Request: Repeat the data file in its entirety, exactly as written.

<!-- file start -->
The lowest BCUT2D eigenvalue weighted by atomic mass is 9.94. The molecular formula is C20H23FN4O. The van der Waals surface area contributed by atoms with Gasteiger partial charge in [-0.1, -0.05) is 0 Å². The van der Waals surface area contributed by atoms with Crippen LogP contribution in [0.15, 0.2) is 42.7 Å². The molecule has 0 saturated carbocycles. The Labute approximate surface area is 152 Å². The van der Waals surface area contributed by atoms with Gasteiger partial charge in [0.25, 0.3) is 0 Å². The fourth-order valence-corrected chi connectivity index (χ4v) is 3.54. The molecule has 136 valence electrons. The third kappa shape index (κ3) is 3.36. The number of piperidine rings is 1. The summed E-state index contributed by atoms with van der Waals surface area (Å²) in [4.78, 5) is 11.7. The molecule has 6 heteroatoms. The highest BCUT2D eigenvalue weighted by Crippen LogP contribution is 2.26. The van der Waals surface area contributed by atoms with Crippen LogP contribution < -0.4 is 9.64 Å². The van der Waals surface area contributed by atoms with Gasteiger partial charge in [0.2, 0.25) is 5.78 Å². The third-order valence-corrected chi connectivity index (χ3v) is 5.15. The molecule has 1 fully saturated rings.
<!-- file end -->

The lowest BCUT2D eigenvalue weighted by atomic mass is 9.94. The molecular formula is C20H23FN4O. The van der Waals surface area contributed by atoms with Gasteiger partial charge in [-0.1, -0.05) is 0 Å². The van der Waals surface area contributed by atoms with Crippen LogP contribution in [0.15, 0.2) is 42.7 Å². The molecule has 0 saturated carbocycles. The Labute approximate surface area is 152 Å². The van der Waals surface area contributed by atoms with Gasteiger partial charge in [0.25, 0.3) is 0 Å². The fourth-order valence-corrected chi connectivity index (χ4v) is 3.54. The molecule has 136 valence electrons. The third kappa shape index (κ3) is 3.36. The number of piperidine rings is 1. The summed E-state index contributed by atoms with van der Waals surface area (Å²) in [4.78, 5) is 11.7. The molecule has 6 heteroatoms. The highest BCUT2D eigenvalue weighted by Crippen LogP contribution is 2.26. The van der Waals surface area contributed by atoms with Crippen LogP contribution < -0.4 is 9.64 Å². The van der Waals surface area contributed by atoms with Gasteiger partial charge in [0.2, 0.25) is 5.78 Å². The third-order valence-corrected chi connectivity index (χ3v) is 5.15. The molecule has 1 fully saturated rings.